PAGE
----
President Bush yesterday pledged to “keep pounding the issue” of Social Security reform in the face of Democrats in Congress who are determined to stop him and Republicans who want to scale back his plan.
“I’m going to be stubborn on the issue, and we’re going to keep working this until we get something done,” Mr. Bush said in Cedar Rapids, Iowa, the 20th state he has visited since his second inauguration to push his idea of incorporating private retirement accounts into the Social Security program.
“Now is the time to address tough problems, before it becomes acute for younger generations of Americans,” he said.
The president’s barnstorming campaign for Social Security reform resembles his presidential campaign, where he preferred dealing with local reporters to the national press corps. In Iowa, Mr. Bush granted an interview to the morning host on WHO radio while sitting in the Spring House Family Restaurant.
Mr. Bush said he agreed with Federal Reserve Chairman Alan Greenspan’s view that the Social Security “safety net” is “unsustainable,” and he will continue working to fix it.
“I love this,” he said. “I love taking on big issues, because I think that’s my job. I think that’s why the people of the country put me in office.
“I like traveling the country,” Mr. Bush said. “I like coming to the great state of Iowa. Been here quite a few times, and may have to come back to keep pounding on the issue, but it’s the right thing to do, which is to address problems.”
Democrats are staunchly opposed to Mr. Bush’s reform plans, which would involve allowing workers to take a portion of their Social Security taxes and invest them in safe stock and bond mutual funds.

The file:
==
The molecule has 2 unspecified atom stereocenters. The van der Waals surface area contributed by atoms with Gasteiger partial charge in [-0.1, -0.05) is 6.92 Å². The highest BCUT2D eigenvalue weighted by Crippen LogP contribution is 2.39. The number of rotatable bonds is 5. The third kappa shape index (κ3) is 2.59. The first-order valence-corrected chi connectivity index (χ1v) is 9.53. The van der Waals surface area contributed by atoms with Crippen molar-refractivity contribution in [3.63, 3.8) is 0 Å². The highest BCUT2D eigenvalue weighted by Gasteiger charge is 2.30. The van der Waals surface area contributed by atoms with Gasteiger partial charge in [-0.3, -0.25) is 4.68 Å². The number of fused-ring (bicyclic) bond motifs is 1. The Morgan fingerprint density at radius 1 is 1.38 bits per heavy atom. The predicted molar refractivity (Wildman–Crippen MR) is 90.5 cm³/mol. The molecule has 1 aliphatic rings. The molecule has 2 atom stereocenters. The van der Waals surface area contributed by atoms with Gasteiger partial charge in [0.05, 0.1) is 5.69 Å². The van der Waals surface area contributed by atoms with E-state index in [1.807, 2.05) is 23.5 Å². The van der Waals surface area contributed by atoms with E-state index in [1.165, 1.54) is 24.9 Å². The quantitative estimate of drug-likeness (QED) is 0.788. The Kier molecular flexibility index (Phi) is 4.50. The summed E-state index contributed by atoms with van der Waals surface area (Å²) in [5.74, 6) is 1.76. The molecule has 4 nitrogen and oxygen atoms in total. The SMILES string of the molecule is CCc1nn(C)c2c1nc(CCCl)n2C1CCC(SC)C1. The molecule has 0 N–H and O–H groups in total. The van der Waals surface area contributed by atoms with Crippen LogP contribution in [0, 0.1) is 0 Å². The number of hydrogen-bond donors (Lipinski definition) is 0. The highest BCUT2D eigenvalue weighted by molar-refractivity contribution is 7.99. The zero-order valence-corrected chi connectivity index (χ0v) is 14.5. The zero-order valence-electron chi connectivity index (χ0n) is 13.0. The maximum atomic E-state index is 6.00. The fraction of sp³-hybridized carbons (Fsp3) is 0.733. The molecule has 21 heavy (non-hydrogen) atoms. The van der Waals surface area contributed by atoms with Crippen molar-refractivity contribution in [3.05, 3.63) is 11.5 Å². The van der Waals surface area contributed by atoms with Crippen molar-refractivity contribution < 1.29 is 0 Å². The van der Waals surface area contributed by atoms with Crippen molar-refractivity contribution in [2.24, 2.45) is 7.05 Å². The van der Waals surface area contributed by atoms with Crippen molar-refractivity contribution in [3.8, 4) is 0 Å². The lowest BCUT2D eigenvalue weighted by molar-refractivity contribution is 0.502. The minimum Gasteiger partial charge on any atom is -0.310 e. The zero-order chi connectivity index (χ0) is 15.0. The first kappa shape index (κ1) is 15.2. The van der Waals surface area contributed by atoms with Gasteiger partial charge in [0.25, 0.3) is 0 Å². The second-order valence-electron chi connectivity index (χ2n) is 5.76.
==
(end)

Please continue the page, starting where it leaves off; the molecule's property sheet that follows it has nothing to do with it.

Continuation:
The Social Security trustees reported this week that the government-run retirement system will begin to run a deficit in 2017 and become insolvent in 2041 — two deadlines that have been moved up one year in the past 12 months.
The AARP, a powerful lobbying group that represents 35 million seniors, yesterday released a poll taken earlier this month of 1,000 members age 50 or older that found that 60 percent oppose the idea of diverting up to $1,300 of their Social Security taxes into private accounts.
In the poll, which had a margin of error of four percentage points, 29 percent said they backed the plan, and the rest had no opinion.
Mr. Bush’s plan would apply only to those under age 55, not affecting most current members of AARP, which opposes Mr. Bush’s plan.
One lawmaker whom Mr. Bush will need on his side for his plan to pass is Republican Sen. Charles E. Grassley of Iowa, who has expressed reservations about Mr. Bush’s private-accounts proposal, and suggested last week that it should be scaled back.
Mr. Bush yesterday applied gentle pressure on Mr. Grassley, the chairman of the Senate Finance Committee, where any Social Security reform bill would be born.
“Both Senator Grassley and I have dedicated ourselves to taking on the tough problem of Social Security,” Mr. Bush said.
The people “expect a president to lead, and they expect the chairman of the Finance Committee to lead as well,” Mr. Bush said. “And, fortunately, the good state of Iowa has got such a man in Charles Grassley. I’m looking forward to working with him on this issue.”